September 2018
 
 
 

Sand and more sand

The nursery has three bores which supply us with water. Two of them are shallow and the water that comes out of them contains lots of iron, it’s good for the plants but tastes awful. The third bore is our best one; it is relatively deep at 160m. When that bore was drilled I was just a young boy and I remember how excited the well driller was when he struck water, the pressure was so great that it gushed out of the top of his drilling rig 15m high.

There was a problem though; the water had sand in it. Before the well was put into service it was allowed to flow freely for 2 days straight. I remember the beach of sand that was left behind.struck water, the pressure was so great that it gushed out of the top of his drilling rig 15m high.

  plant covers at awapuni nursery
 
That was 40 years ago, since then we have had a small amount of sand coming through which has been removed with our sand filters. Something has changed though and we are getting loads of sand coming up now. We believe the last big earth quake has upset things under the ground. We may have to let the water run freely again for a few days to purge the sand. Wouldn’t it be good if it was gold or silver coming up instead of sand!

Happy gardening,
Henri Ham

 
 
 

What’s new in the nursery

Spring seedlings are starting to become available in the nursery. In the coming weeks look out for our old classics (plus some brand new varieties) of carrots, turnips, kohlrabi and lupin (pictured) all becoming available. Many other varieties of seedling will continue to become ready for purchase over the next three months.

We already have seven varieties of tomatoes available – including dwarf, beefsteak and gold nugget. Six more will be on offer over the coming months. Got a burning question on tomatoes (or anything else) email us here and we’ll do our best to offer advice.

And remember to click on the ‘notify me when available’ button on our product pages if you’re really keen to know when a particular seedling becomes available.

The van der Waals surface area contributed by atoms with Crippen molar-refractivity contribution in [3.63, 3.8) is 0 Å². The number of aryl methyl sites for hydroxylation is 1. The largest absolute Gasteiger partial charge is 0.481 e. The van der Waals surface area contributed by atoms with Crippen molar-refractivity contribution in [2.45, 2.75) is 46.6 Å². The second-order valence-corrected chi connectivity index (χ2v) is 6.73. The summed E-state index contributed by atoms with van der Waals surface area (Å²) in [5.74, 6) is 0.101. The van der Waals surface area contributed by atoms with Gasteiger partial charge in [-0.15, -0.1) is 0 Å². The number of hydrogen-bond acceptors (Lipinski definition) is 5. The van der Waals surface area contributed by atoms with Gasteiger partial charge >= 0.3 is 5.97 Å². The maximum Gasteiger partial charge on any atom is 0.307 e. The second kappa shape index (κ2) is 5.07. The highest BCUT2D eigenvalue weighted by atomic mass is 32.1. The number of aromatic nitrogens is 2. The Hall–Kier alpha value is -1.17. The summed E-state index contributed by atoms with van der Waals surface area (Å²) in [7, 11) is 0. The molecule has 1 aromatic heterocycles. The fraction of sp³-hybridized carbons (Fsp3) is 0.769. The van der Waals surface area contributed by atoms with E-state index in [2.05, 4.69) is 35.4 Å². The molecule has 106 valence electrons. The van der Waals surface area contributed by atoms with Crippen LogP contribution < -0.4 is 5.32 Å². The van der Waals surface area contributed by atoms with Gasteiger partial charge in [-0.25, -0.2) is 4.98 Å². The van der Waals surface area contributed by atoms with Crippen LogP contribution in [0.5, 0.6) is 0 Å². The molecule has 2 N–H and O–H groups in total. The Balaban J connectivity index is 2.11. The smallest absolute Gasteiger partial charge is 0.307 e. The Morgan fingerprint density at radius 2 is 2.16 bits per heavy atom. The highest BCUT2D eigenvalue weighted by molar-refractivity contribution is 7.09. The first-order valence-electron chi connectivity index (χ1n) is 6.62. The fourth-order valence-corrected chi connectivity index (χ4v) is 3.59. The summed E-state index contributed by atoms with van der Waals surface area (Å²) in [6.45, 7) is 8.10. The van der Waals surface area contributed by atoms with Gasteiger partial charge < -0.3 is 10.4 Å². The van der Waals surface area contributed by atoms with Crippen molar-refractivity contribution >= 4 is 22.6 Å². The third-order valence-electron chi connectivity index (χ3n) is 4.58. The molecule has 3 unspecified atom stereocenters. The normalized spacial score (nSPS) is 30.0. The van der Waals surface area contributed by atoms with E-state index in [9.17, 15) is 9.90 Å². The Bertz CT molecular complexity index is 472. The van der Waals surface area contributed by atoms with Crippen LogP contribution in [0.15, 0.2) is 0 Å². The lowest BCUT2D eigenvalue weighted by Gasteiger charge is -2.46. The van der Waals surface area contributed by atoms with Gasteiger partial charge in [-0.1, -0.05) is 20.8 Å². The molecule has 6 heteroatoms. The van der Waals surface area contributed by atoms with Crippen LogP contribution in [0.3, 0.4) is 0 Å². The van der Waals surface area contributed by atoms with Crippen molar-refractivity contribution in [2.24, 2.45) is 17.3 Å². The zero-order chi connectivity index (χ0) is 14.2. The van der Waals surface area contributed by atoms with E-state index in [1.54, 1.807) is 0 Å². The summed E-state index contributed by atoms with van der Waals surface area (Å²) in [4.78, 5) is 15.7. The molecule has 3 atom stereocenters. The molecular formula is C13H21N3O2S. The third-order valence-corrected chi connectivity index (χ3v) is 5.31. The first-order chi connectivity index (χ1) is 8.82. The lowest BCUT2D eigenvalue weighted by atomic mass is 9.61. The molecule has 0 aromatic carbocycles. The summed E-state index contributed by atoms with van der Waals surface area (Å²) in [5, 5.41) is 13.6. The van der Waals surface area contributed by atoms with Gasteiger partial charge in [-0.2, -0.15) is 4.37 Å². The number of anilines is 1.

Upcoming garden festivals - WIN TICKETS

Spring into your coming weekends by checking out some of the garden festivals that are on around the country. We like the look of the South Island’s Art in a Garden in North Canterbury 25th – 28th October and also Garden Marlborough on 8th-11th November. In the North Island the Taranaki Powerco Festival is on 26th Oct – 4th Nov and the NZ Flower Garden Show is on 28th Nov – 2nd Dec in West Auckland.
 
 
Want to be in to WIN a double pass to “Art in a Garden” in North Canterbury? Click here to enter by emailing your name and location. Draw closes 23/9/18.

 
 
 

Help save the humble potato

The rise of trendy food habits is hard to avoid these days. People are constantly talking about clean eating, paleo, gluten-free and low carb diets. 20 years ago vege smoothies and superfoods practically didn’t exist. At Awapuni we love this. We are pro-vege and have seen on-trend vege like kale seedlings soar over the past few years. But at what expense? Well the guardian seems to think it’s affecting our humble potato. Have a read here.

They share 20 delicious recipes they hope will help save the humble potato.
 
 
 

September is a good time to:

Make the most of the longer days at the moment and get into your garden. Preparing your garden for spring planting is best done now as the soil is warming up and things are coming to life after winter.

It’s time to clear out weeds and give your soil a good turning over. Dig in compost and sheep pallets to fertilise your soil. (check out ZooDoo for delivery bagged garden products)

Read more

 
Credit: Kuriositas
 
 

First timers vege garden

If you’ve never grown vegetables before, or only have occasional luck, now’s the time to give it a decent go. Spring is the perfect time to get your garden beds ready and plant veges. The weather and soil temperature is (or will be soon) warming up which is key for your seedlings success.